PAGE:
disorders, psychotic disorders, obsessive-compulsive disorder, and malingering.
The broad term laboratory studies refers to a variety of physiologic tests, imaging techniques, pathology studies, and other means of medical examination that can support the investigation of PTSD as a valid disorder. Laboratory studies are of two general types: reproducible psychologic tests and studies of biologic markers (Robins and Guze 1970). A psychologic test, in this context, measures objectively observed behaviors (patterns of responses to test questions) associated with a disorder. The Minnesota Multiphasic Personality Inventory, for example, can help to distinguish between expression of genuine illness and symptom exaggeration.
A biologic marker (biomarker) is a measurable biologic change that occurs before, during, or as a consequence of a disease process. Many biomarkers are under study, and they support a biologic basis of PTSD (see Chapter). The last 2 decades have witnessed progress in developing laboratory tests to validate PTSD as a disorder but none has been shown to be specific enough to distinguish people who have PTSD from those who do not. In other words, no laboratory test is currently useful for diagnosing PTSD.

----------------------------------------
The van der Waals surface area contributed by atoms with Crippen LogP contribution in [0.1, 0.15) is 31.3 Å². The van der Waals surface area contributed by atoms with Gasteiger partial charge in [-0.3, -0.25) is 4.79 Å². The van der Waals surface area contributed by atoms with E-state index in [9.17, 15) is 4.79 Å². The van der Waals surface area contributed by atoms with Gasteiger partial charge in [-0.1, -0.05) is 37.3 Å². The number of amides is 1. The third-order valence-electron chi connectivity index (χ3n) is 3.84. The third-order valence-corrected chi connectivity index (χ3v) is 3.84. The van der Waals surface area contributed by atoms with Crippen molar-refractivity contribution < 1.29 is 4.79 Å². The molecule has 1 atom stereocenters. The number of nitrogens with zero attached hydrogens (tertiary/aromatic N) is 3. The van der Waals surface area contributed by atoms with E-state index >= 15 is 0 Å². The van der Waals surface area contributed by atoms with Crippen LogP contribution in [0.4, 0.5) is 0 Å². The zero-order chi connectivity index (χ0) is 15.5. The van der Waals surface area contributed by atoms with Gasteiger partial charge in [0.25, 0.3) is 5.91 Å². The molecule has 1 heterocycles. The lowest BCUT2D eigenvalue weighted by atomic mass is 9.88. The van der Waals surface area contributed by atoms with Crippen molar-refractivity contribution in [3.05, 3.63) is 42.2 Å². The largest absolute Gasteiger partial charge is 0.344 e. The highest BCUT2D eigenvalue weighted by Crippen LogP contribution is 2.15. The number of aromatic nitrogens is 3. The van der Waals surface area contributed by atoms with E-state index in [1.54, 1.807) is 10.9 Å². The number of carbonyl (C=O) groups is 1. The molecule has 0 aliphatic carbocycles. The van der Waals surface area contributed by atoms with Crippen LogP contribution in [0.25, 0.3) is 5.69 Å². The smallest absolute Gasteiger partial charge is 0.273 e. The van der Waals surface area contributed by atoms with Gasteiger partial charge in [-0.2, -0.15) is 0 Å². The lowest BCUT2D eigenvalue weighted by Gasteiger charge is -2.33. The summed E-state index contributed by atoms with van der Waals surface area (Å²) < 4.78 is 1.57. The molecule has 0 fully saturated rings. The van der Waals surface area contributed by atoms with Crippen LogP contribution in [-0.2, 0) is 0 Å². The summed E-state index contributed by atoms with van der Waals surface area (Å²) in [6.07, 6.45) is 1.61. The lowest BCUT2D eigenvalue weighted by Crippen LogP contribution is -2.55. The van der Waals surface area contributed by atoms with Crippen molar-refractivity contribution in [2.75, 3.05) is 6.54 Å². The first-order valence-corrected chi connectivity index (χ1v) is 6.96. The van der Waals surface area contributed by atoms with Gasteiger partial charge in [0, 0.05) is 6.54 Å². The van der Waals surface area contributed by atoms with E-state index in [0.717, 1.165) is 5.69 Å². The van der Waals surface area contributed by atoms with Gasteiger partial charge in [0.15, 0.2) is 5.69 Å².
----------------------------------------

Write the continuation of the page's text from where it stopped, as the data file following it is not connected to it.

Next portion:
Temporal stability is related to whether a disorder retains its distinct profile or evolves into another, established disorder. During the first days and weeks after a traumatic event, an immediate stress response might occur in a large proportion of those exposed. The immediate phase can last for several days or weeks. Thereafter, effects start to decline in most people, depending on the traumatic event and its